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Protecting your domain reputation with DMARC

Your domain is only as protected as you make it. Defend your domain reputation from spammers and bad actors by implementing DMARC, it’s the extra layer of protection you need and we’ll tell you why in this post.



As someone who works in this wonderful world of email, I can tell you there are a few things that just make life miserable for everyone: spammers and phishers. The interwebz is still the preferred platform for business and social interactions, so of course, there’s more incentive for bad actors to target users for their own financial gain. Let’s look at the stupid easy ways bad actors can lure us into a trap, and how we can stop getting pwned by spammers.

How DMARC protects your reputation

DMARC is the lesser known authentication. If you’re in the email game, then it’s more likely that you’ve embraced DKIM and SPF. Though it’s very effective – having stopped more than 90 million phishing attacks in the first half of 2022 alone, DMARC is still not widely adopted. With over 90% of cyber attacks beginning with phishing (the very thing DMARC defends against), this is the security protocol you don’t want to sleep on.

DKIM and SPF are great for indicating where messages should be coming from, though not vmany ISPs filter email using these authentications alone. Both DKIM and SPF provide the mechanics to filter out messages that fail their checks, but most providers will still allow message to go through. This is because it’s really hard to tell how many legitimate emails are being sent that don’t authenticate – especially if the sender isn’t getting any feedback. This is where DMARC comes in.

DMARC (Domain-based Message Authentication, Reporting & Conformance) uses both the SPF and DKIM records together to better identify who sent the message. It can tell you if the sender had permissions to send and identify themselves as the domain in the “From” field of your email header.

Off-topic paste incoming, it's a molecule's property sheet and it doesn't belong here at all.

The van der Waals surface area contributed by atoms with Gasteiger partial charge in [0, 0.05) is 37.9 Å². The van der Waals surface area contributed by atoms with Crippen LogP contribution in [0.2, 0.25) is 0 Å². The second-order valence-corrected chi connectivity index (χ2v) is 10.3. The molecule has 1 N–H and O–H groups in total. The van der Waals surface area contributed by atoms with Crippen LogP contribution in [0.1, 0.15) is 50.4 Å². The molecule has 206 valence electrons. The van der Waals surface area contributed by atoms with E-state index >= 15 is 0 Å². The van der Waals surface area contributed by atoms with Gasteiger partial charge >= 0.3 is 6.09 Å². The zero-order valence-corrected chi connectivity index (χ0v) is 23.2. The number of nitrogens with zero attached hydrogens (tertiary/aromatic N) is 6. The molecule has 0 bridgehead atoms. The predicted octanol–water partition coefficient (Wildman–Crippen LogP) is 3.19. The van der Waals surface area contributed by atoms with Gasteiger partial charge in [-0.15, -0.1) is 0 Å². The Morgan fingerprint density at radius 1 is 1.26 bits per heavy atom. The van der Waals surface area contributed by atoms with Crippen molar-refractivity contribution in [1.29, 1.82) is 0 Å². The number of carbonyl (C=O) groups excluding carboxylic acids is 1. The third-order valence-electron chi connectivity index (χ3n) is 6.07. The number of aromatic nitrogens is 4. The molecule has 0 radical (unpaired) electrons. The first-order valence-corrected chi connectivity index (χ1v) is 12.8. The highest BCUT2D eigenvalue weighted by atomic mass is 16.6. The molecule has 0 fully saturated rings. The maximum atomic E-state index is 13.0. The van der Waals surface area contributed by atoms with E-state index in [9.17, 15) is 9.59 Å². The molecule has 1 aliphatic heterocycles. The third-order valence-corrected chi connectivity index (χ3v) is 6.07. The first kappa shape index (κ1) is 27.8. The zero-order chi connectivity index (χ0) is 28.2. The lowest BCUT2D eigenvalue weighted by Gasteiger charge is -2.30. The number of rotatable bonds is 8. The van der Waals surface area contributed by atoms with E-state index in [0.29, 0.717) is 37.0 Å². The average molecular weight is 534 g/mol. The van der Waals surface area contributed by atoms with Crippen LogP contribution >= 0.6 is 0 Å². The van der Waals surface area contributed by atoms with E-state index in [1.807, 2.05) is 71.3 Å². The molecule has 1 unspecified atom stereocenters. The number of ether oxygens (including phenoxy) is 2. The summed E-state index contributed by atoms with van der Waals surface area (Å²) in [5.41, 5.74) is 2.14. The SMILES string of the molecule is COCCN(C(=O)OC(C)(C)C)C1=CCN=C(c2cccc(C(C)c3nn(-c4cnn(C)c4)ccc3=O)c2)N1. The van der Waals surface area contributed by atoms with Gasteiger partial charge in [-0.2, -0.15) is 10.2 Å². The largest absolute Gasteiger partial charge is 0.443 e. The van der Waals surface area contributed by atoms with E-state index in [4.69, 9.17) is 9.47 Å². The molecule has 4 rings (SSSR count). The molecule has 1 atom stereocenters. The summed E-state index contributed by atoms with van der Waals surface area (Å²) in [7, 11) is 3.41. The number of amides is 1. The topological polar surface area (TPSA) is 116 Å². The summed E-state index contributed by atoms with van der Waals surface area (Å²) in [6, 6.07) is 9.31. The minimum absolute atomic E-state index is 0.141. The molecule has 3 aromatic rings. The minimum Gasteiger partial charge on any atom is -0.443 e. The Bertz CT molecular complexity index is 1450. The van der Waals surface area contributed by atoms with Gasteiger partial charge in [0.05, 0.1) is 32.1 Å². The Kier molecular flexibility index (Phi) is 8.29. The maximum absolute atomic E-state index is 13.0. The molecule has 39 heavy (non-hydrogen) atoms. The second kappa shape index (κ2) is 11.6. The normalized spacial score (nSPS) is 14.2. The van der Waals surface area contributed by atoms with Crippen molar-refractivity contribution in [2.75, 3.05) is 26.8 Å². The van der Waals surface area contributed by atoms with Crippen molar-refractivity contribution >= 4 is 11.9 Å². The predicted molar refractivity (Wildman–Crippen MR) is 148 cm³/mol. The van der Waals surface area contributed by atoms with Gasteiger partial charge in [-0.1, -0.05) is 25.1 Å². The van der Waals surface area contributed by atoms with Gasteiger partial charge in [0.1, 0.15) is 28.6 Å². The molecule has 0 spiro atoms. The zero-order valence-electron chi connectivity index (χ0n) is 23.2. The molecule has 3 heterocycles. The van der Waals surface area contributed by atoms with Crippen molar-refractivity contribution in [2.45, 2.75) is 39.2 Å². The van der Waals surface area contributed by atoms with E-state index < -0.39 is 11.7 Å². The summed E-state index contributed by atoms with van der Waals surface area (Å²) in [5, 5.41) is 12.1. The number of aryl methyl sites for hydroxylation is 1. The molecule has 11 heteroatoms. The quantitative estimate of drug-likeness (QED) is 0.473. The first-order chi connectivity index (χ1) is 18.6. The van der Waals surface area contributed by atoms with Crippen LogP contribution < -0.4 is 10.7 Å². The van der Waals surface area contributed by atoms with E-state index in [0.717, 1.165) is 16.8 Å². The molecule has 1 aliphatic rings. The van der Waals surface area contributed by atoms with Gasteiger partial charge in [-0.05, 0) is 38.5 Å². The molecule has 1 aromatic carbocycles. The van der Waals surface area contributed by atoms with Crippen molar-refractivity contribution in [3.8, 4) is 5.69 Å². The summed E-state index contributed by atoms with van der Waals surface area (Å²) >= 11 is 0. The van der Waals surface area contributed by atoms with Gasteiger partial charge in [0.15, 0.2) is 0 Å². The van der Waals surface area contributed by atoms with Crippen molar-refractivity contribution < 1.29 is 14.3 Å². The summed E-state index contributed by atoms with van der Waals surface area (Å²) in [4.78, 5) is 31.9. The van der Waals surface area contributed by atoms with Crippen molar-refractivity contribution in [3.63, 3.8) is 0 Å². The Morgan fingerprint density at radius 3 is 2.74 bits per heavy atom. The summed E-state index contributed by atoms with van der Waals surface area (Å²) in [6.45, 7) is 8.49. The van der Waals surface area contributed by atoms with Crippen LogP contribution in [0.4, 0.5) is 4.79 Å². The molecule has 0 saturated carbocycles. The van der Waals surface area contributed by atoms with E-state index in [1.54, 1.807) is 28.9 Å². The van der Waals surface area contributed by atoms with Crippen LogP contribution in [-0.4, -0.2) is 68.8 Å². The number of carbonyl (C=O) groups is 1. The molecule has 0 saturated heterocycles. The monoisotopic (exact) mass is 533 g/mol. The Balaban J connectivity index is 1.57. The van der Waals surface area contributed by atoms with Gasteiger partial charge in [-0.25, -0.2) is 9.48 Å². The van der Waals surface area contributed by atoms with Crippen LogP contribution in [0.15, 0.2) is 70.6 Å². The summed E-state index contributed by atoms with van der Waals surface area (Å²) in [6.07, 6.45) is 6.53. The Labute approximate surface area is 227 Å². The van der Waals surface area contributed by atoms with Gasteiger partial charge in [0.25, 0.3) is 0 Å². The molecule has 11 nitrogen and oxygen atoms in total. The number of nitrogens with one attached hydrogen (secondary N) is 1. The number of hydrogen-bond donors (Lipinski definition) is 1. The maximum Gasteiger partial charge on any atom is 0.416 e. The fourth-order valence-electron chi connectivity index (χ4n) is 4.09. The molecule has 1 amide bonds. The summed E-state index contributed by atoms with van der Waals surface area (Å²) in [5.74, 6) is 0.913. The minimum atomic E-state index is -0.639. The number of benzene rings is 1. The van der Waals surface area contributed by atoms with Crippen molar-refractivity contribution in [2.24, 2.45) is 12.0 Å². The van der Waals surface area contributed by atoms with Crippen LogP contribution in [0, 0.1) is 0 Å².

Sender Policy Framework (SPF) is controlled at the DNS level. It’s where you can say which servers can send on your behalf, and lets you reference whether the originating IP matches the list on your DNS. A matching IP is how the recipient server knows the message is coming from an authorized sender of your domain.

DomainKeys Identified Mail (DKIM) signs your messages to signal that it has been sent from the  server that created the message, and not from an imposter that intercepted the message and inserted something into the message body itself.

To pass DMARC checks, SPF or DKIM must meet the requirements of both alignment and authentication. There must be alignment between the domain in the “from” address, and the domain identified in the return path or “d=” portion of the DKIM signature.

Adding DMARC as a protection to your domain will help reduce the possibility of a bad actor using your domain name to send emails from a random location that you did not designate with SPF.

If you’re looking for more resources on DMARC, the DMARC site provides suggestions for aggregation services that take that return data and display it for you in a nice way that humans can read. Because who doesn’t like a solid feedback loop that helps to improve email deliverability?

What types of attacks can DMARC help block?

We’re big fans of DMARC both in terms of security and deliverability. It’s one thing to talk about the logistics, but what are some examples of the risks that DMARC helps prevent?

You’ve been spoofed